A former Ivy League student from Brooklyn who joined the Islamic State in Syria in 2014, then repented, was given a probationary sentence Thursday in Brooklyn federal court after telling the judge his time with the terror group was a big mistake.
“I wanted good and I saw nothing but evil,” the man, identified in court papers as “John Doe,” now in his late 20s, told U.S. District Judge Jack B. Weinstein.
The man came from Bangladesh as a 1-year-old. Prosecutors credited him with making his way out of Syria, surrendering to American authorities and providing valuable cooperation against the terror group, as well as working to persuade other potential recruits to change course.
He served 21 months in prison after surrendering and more jail time would run the risk of leaving him “embittered,” the judge said, imposing a 10-year term of probation instead, in line with a recommendation for leniency from prosecutors who praised his conversion.
“I don’t think incarceration is required, but long-term supervised release is because of the danger you pose,” Weinstein said. “I think it will protect the general public more than a long or lifetime of incarceration. . . . In my opinion you will be doing much more for society with the sentence imposed.”
The man pleaded guilty to providing material support to the Islamic State, and receiving military training from a terrorist organization, and could have faced up to 25 years in prison. At a Wednesday hearing, Weinstein heard from experts about signs that a terrorist conversion is sincere.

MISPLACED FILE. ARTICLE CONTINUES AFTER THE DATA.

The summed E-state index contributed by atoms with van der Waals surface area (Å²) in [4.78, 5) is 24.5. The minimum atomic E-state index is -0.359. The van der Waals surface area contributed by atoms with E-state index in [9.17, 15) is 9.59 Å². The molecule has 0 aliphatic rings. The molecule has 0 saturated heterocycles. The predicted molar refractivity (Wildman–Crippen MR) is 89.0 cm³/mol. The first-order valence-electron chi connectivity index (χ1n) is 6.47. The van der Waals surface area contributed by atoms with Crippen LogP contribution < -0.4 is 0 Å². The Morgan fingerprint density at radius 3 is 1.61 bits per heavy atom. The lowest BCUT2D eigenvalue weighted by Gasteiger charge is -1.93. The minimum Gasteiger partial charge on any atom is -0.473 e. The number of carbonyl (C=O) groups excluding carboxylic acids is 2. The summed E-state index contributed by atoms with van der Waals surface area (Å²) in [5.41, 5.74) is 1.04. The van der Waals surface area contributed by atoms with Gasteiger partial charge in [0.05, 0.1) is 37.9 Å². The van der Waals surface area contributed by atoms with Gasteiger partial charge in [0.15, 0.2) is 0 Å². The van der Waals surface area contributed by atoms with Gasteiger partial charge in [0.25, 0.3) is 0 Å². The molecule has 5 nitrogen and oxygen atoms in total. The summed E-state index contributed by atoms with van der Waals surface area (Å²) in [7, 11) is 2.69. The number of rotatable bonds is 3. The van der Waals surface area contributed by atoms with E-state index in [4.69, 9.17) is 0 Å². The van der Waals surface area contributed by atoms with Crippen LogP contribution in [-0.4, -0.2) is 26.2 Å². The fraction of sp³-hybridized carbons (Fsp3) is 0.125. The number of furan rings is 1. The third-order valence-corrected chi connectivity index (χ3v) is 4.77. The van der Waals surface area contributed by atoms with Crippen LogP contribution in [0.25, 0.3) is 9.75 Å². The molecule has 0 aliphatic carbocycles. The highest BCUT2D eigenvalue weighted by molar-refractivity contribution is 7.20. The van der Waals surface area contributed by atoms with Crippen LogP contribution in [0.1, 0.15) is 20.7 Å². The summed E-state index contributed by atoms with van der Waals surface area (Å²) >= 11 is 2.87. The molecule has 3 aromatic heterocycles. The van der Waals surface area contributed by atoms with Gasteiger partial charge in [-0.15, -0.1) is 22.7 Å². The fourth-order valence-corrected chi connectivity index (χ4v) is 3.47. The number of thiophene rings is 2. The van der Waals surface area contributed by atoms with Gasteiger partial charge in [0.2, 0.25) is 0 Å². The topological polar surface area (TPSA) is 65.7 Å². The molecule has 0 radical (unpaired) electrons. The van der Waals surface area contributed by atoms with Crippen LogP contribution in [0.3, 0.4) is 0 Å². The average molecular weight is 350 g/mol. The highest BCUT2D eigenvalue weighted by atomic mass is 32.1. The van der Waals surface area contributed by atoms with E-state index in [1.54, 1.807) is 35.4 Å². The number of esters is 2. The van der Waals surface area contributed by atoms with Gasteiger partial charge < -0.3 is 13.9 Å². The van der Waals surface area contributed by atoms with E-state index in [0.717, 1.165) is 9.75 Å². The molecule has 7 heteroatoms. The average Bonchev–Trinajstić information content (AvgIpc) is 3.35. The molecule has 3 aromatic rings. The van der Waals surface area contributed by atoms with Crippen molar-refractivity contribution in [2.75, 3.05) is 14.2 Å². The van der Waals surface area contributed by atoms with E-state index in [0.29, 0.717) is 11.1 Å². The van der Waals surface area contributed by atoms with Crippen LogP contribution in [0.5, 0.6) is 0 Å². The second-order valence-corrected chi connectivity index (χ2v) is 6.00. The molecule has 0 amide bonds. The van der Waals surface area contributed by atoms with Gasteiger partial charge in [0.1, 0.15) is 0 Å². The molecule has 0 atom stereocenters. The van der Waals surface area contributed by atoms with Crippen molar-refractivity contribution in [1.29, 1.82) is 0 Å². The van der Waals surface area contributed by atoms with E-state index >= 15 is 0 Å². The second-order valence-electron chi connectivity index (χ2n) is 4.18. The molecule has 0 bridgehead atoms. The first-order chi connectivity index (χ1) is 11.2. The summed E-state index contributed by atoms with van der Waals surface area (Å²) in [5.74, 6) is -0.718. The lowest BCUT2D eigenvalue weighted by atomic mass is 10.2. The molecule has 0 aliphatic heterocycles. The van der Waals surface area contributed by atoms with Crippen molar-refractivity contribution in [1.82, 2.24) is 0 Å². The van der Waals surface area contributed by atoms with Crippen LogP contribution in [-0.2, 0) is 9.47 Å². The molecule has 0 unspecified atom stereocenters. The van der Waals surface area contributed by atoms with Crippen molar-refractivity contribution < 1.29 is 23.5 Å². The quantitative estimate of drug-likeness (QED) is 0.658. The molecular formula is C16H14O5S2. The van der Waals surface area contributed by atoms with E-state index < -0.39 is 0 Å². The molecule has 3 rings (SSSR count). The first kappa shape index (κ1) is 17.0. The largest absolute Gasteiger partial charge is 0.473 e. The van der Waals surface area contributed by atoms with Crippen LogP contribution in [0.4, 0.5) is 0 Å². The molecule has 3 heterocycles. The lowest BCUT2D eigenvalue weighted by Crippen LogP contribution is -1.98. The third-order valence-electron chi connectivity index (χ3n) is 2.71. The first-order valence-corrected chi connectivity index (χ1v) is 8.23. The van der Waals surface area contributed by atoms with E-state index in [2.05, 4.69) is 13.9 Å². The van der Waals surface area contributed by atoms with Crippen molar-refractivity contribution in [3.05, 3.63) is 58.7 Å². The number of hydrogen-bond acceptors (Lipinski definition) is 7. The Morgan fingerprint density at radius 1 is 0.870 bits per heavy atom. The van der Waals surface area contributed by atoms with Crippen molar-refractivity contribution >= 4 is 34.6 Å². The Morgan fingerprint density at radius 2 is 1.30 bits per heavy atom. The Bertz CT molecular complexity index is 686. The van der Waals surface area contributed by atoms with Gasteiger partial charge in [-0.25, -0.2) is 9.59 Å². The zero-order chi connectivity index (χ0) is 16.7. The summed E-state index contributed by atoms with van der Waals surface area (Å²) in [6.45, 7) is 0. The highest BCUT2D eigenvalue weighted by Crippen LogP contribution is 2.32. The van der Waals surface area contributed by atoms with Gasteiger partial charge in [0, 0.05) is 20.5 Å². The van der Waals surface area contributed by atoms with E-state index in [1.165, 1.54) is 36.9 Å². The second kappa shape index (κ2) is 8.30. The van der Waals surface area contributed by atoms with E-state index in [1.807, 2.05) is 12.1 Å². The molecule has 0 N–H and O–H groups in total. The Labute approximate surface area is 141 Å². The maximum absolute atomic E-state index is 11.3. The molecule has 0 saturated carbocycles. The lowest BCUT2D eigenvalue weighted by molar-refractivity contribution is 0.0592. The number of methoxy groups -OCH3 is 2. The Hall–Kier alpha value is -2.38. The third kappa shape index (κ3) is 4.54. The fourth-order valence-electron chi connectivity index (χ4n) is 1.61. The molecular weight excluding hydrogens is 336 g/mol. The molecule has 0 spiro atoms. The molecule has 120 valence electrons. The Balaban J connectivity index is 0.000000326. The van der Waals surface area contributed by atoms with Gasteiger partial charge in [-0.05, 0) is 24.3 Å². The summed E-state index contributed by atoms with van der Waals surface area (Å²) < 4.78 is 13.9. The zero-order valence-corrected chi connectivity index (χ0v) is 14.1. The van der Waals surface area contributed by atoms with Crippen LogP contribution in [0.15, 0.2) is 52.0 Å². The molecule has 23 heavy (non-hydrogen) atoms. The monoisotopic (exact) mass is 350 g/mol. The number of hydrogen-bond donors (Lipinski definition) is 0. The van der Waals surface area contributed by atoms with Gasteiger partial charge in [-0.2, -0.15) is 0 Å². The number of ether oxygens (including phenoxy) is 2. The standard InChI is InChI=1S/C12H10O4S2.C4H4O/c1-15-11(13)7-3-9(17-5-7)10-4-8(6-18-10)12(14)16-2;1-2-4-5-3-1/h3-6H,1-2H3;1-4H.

Before imposing sentence, Weinstein had a lengthy back-and-forth with the man, who described himself as being emotionally adrift in 2014 after a pregnant sister had died, and then deeply upset when he saw a movie in a Columbia University class showing a nude woman in a transparent burqa, the conservative dress his sister had worn.
“It was just heartbreaking to see that,” the man said, explaining that he became isolated, left school, and started exploring Islam on the internet. His contact with radical websites led to a visit by federal agents, he said, and then he made a sudden decision to flee to Syria to avoid arrest and try to find the “ideal Islamic society” he craved.
“It was literally stupid,” the defendant told Weinstein, explaining he soon realized the group’s leaders were “liars” who didn’t follow Islamic principles and began looking for a way out.
“I had a feeling of complete hopelessness,” he said. “I saw desert. Endless desert. I thought, ‘Where am I.’ ”
He only stayed a few months prosecutors said, and avoided engaging in any violence, secretly contacting the FBI while he was still in Syria, and then sneaking into Turkey where he contacted U.S. officials and quickly provided information about the Islamic State.
He has earned a college degree since his return, and made a TV appearance to tell his story as a way of discouraging others from following his path. When Weinstein asked why the man decided to cooperate, he said, “I grew up here. I grew up with good people.”
Weinstein ordered the defendant to be under strict supervision by probation officials for at least two years and subject to monitoring of his internet activities as well as other conditions.